developers is particularly interesting and comes across in an engaging
way, keeping chit-chat to an absolute minimum. Viewers and listeners
really gain a powerful insight into the software being discussed with
the probing questions asked by the hosts.
The netcast is presented by Randal Schwartz and a rotating
panel of co-hosts. Randal is more of an open license proponent, rather
than a GPL guy; on the basis that selecting the GPL automatically
excludes some users. He is co-author of some popular books about Perl
including Programming Perl, Learning Perl and Intermediate Perl, and he
is a respected writer on the Perl Journal, Web Techniques, and UNIX
Review. His credibility in the Perl scene adds real credibility to the
This netcast is available as an audio stream, and in video in
both Standard Definition and High Definition formats.
FLOSS Weekly is part of the TWiT Netcast Network.
- Website: twit.tv/show/floss-weekly
- Length: Typically about an hour
- Audio format: 64kbps
- Video formats: SD (640x368), SD (864x480), HD (1280x720)
- First Edition: 7 April 2006
The Linux Action Show
The Linux Action Show is a weekly video tech podcast
which covers the best in the open source and Linux world. Find out the
latest news, gadgets, howtos, reviews each week. There are also guest
The show is produced by Jupiter Broadcasting, and is currently
up to Season 27. The shows are hosted by Chris Fisher and Matt Hartley;
presenters were Chris Fisher and Bryan Lunduke until 2012. The show is
I particular like the way the hosts make use of running the Chromium
browser in the background to illustrate the item being discussed. It
really helps to illuminate the discussion. The show is extremely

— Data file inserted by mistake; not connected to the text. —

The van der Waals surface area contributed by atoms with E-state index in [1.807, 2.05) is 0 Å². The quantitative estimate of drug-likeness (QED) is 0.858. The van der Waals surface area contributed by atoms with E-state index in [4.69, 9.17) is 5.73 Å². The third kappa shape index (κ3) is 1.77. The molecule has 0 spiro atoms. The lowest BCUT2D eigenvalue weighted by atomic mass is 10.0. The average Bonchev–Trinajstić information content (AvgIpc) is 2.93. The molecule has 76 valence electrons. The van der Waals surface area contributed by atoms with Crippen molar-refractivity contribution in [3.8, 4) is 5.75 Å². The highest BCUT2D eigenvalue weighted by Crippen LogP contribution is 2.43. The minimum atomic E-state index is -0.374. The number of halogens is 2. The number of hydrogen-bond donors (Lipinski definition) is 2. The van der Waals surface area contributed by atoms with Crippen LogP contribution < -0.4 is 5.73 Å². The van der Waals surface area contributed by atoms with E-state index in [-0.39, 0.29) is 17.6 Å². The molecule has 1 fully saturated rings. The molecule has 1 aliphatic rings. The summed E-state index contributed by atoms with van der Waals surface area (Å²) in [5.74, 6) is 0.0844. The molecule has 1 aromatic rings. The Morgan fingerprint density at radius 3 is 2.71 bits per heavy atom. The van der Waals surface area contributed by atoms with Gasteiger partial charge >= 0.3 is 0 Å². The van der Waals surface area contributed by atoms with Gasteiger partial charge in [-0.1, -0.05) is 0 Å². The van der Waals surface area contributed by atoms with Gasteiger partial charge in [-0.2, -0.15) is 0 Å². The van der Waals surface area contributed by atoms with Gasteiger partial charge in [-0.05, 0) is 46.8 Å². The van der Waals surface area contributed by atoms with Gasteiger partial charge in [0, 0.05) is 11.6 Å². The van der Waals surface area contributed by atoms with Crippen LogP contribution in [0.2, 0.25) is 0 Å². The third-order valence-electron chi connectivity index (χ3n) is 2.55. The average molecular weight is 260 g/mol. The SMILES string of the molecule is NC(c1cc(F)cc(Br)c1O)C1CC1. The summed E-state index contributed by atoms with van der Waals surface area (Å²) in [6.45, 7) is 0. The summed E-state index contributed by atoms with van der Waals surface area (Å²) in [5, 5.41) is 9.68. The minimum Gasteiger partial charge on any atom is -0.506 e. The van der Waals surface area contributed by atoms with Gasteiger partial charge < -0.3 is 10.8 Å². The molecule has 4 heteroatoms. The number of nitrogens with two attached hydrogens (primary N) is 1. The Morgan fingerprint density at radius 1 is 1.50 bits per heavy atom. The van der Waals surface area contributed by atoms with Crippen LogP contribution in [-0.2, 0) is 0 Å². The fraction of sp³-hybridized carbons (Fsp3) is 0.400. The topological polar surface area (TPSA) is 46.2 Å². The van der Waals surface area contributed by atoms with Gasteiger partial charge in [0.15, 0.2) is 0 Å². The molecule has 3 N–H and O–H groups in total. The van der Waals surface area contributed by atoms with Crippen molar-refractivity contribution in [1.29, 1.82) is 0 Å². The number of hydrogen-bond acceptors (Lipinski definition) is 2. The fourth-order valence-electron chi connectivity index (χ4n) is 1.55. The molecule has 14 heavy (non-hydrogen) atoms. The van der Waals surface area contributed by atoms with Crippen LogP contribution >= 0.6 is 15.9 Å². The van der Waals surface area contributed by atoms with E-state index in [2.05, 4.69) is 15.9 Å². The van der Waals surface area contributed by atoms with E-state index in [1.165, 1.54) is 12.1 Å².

entertaining and fun, but at the same time highly informative, and
lives up to its name.
Going Linux is a podcast billed as providing practical
Linux users regardless of their level of experience using the
operating system. Going Linux was started primarily at users
contemplating switching from Windows to Linux, to demonstrate that
the transition is not a chasm.
Going Linux seeks to fill the ground between Linux tech heavy
podcasts, and podcasts that only evangelise Linux. It has a good mix of
the latest Linux news, software reviews, combined with technical
information. If you are considering switching to Linux, or you want to
use Linux more to get things done, there is some great material here,
presented in a winsome, engaging and laid-back way.
The podcast is released under a Creative Commons Attribution
- Website: goinglinux.com
- Length: Approximately 35-50 minutes
- Audio format: Ogg Vorbis and MP3
- First Edition: 20 January 2007
Hacker Public Radio
Hacker Public Radio (HPR) is an Internet Radio show
(podcast) that releases shows every weekday Monday through Friday.
Besides the frequency of the podcast, another distinguishing feature of
HPR is that it is a community-produced podcast. There have
been more than 1200 shows produced.
Many of the HPR shows focus on open source projects, but there
are some episodes that are dedicated to Linux. The topics covered range
from a general geeky conversation, to living in Emacs, to just
trying to survive in modern society. The only requirement is that the
episode is interesting to fellow hackers. The diverse range of
presenters helps keep the show fresh. There are tutorials, reviews,
interviews; a good mix.
- Website: hackerpublicradio.org
- Length: No restrictions, they last as long as the community
- Audio format: Ogg Vorbis, MP3 and Speex
- First Edition: 31 December 2007
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Last Updated Friday, October 11 2013 @ 06:02 AM EDT